Google made quite the splash back in March when it announced it’s foray into gaming with Stadia. While the presentation did not show any impressive games, the suite of services announced for the platform for developers combined with the focus on ease of access for the consumer meant that Google was serious about this. However, despite a corporate behemoth like Google backing up the platform, Stadia had, and still has garnered a great deal of scepticism from both industry analysts and gamers alike. Mainly due to it being built under the foundation of cloud and streaming. That said, the recent announcement of a partnership between Microsoft and Sony to better accommodate their cloud/streaming infrastructure has raised some eyebrows. This actually changes the complexion of the situation completely and Google could be sitting on a gold mine big enough to take over gaming completely. Let’s take a closer look at whether this may or may not happen.
The notion that cloud gaming is the future has been floating around since the PS3/360 era. Several analysts have predicted it and some companies like OnLive actually took a shot at it way back in 2010. But thanks to barriers in technology and hesitancy from the consumer towards adopting the platform at the time resulted in cloud gaming never taking off. Fast forward nine years and not much has changed since. Cloud gaming still feels like a far-fetched concept to consumers. But the difference this time around is that companies like Sony and Microsoft have had experience in this area for a good portion of a decade now and they have a renewed focus in offering cloud-based gaming, now that a major entity like Google has entered the gaming landscape. For better or worse Google has shown the world that the technology available today could cater to cloud gaming much better than it did in 2010. And the fact that Sony and Microsoft are coming together despite their individual stance in the market only cements it even further. The only real questions are – Is the customer ready? And, Is the internet infrastructure good enough to handle it?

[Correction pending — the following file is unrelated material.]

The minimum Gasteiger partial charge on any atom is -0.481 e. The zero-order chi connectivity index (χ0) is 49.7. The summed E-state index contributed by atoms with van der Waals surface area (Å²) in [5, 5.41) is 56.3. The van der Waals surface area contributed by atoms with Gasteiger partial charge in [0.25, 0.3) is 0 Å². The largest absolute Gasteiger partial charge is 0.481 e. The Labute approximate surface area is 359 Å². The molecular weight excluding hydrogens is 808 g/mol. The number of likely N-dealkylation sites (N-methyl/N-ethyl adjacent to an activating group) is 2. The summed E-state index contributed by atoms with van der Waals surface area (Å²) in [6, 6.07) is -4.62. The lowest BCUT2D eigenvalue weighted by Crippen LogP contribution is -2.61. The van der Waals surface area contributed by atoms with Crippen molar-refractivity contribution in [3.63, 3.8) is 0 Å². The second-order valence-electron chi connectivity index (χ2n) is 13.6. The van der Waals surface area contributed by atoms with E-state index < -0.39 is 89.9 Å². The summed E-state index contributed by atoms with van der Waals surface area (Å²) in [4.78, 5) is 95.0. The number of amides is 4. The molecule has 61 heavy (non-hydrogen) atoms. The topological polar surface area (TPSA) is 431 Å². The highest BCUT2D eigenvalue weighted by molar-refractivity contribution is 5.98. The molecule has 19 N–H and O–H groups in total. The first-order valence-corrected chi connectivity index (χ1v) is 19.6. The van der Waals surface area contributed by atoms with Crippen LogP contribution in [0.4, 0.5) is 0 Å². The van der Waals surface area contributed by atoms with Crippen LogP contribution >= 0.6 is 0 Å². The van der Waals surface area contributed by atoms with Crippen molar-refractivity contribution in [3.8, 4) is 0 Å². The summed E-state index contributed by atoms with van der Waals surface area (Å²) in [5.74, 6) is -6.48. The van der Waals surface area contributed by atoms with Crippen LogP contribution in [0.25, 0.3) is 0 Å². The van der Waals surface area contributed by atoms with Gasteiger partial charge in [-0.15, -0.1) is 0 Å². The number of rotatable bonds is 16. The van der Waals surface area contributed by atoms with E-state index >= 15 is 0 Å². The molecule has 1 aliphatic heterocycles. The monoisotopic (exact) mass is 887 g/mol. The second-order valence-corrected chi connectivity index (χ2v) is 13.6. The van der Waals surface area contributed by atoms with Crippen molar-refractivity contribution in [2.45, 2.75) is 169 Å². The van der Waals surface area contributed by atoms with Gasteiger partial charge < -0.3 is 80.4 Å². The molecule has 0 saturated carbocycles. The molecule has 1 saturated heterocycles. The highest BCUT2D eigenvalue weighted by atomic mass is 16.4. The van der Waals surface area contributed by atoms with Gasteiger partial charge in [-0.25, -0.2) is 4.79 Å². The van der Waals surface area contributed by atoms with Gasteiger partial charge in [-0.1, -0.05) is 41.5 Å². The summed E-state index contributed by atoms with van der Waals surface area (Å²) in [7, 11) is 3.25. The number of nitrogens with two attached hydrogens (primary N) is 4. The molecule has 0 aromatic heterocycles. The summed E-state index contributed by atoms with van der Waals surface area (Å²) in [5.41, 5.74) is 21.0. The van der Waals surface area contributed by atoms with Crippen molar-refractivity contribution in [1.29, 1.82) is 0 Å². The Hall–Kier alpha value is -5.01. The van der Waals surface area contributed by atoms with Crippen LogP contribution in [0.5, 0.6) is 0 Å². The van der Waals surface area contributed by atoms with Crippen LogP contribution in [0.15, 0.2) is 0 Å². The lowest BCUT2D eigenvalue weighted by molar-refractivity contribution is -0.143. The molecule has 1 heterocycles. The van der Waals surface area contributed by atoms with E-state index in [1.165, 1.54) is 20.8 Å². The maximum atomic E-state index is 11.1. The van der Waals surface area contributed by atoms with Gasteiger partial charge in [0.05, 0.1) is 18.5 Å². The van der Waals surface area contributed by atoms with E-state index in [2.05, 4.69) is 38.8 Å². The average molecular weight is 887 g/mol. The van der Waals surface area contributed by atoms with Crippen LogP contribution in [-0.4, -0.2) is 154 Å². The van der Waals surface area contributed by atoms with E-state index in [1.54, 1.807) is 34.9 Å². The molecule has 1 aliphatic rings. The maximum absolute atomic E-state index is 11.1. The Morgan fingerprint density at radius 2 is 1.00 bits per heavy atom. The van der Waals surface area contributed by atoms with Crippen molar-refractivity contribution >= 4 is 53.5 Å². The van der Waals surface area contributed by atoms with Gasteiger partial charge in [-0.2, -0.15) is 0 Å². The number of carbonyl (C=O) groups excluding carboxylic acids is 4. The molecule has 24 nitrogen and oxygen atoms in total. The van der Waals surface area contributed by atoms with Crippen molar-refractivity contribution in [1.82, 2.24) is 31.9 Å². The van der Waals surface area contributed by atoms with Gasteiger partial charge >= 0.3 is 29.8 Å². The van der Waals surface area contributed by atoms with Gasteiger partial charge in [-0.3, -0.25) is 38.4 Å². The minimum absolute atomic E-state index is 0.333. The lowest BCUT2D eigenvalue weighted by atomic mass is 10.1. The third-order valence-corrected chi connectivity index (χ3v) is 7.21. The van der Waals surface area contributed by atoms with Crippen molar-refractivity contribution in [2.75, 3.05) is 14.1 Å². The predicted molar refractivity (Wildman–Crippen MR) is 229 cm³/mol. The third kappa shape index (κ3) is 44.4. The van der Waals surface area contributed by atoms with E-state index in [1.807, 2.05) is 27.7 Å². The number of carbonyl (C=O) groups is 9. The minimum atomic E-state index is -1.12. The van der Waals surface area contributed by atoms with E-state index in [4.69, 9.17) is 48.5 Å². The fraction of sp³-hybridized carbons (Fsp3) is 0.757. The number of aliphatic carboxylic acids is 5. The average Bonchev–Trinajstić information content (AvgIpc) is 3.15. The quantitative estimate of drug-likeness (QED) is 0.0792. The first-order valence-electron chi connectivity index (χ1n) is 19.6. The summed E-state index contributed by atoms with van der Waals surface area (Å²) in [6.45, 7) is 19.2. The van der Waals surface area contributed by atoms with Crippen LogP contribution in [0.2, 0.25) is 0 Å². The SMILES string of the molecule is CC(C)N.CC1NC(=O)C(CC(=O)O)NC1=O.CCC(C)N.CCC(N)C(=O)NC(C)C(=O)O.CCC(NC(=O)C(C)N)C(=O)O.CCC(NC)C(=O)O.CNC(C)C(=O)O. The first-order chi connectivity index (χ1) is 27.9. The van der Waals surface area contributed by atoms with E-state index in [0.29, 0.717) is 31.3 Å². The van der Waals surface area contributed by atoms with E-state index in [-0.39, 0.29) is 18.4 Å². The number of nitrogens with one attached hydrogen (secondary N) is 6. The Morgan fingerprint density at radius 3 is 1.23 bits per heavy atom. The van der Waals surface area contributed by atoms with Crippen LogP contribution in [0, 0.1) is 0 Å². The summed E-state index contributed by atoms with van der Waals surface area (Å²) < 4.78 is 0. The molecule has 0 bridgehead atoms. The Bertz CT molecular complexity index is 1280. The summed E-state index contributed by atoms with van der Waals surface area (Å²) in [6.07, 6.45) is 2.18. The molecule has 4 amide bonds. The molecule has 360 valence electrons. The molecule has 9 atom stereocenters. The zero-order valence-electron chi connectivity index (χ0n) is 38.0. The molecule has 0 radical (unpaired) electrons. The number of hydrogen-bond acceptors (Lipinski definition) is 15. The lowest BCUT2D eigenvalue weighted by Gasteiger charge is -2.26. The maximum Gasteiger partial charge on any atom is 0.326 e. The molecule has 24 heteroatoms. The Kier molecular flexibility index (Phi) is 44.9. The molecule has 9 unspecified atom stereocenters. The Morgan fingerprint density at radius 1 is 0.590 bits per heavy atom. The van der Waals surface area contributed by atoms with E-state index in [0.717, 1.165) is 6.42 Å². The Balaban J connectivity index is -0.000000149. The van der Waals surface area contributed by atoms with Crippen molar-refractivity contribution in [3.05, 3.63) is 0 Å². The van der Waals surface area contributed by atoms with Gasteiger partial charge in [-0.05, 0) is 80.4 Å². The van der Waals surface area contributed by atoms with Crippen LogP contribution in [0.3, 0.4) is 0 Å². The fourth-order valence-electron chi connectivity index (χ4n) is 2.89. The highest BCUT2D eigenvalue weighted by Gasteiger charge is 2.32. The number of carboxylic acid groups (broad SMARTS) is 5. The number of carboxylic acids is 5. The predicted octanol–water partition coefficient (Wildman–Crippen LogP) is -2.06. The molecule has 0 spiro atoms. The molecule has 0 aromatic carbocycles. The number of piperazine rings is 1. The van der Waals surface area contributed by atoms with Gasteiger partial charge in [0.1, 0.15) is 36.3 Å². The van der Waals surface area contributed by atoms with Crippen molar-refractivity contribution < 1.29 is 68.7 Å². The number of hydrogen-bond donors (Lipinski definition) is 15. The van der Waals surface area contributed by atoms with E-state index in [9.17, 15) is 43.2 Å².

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At least one of the two questions is easy to answer. The customer will be ready as long as he is provided with value for money. While the monetization method of Stadia is still a mystery, anything that sounds like an incredible value is sure to be appealing to customers. So, the real question is about bandwidth and the availability of it. To be fair, the internet today is far better than what it was a couple of years ago. Whether it is cable-based or wireless, things have been on an upward trajectory. And with 5G on the horizon, it is only going to get better. If Stadia could keep its promise of getting the games to run with a 25mbps connection, then things are looking much better than they did some time ago.
What about the games then? Well, Google has stated that there are numerous games being developed for its platform. The platform has been portrayed as developer-friendly and seems to aim squarely at the indie development community. Throw in third-party developer support and a good library of games does not seem impossible on Stadia. It would all come down to the quality of games that would be available exclusively on Stadia. Here’s hoping that they emulate Sony in this case and not end up turning into the next Google Play.
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But when all things are said and done, there are still a couple of looming factors that would make or break Stadia and cloud gaming in general. Convenience. And there are two ways to look at it. While getting to play your games when you want and where you want is a convenience in itself, it does need a constant internet connection. That isn’t the case with playing a disc-based game on a console. Especially the ones which do not have any multiplayer aspect. Story driven games which have its own chunk of the audience never did need a mandatory internet connection. And cloud limits that convenience. Yes, data shows that sales of digital games have been on the rise year on year, every year, but so has the number of people that play games. And the ones that prefer disc-based games still represent a good chunk of that population.
Then there is the question of owning what you purchase. This is a risk that is inherent with any game that is not in physical form. Several games have been pulled off online storefronts for various reasons. And the prospect of these games being run on cloud only amplifies this risk.
As with any new product or service, we will have to wait and see. Google seems to have entered the cloud gaming scene at the right moment and it might come right down to how it is all executed and handled. Google definitely has the resources to pull it off, and here’s hoping that they succeed, as at least some, if not many, are going to find some kind of value in the service. How this is going to play against Sony and Microsoft will also be interesting to see. Whatever the case, it will be an interesting next few years.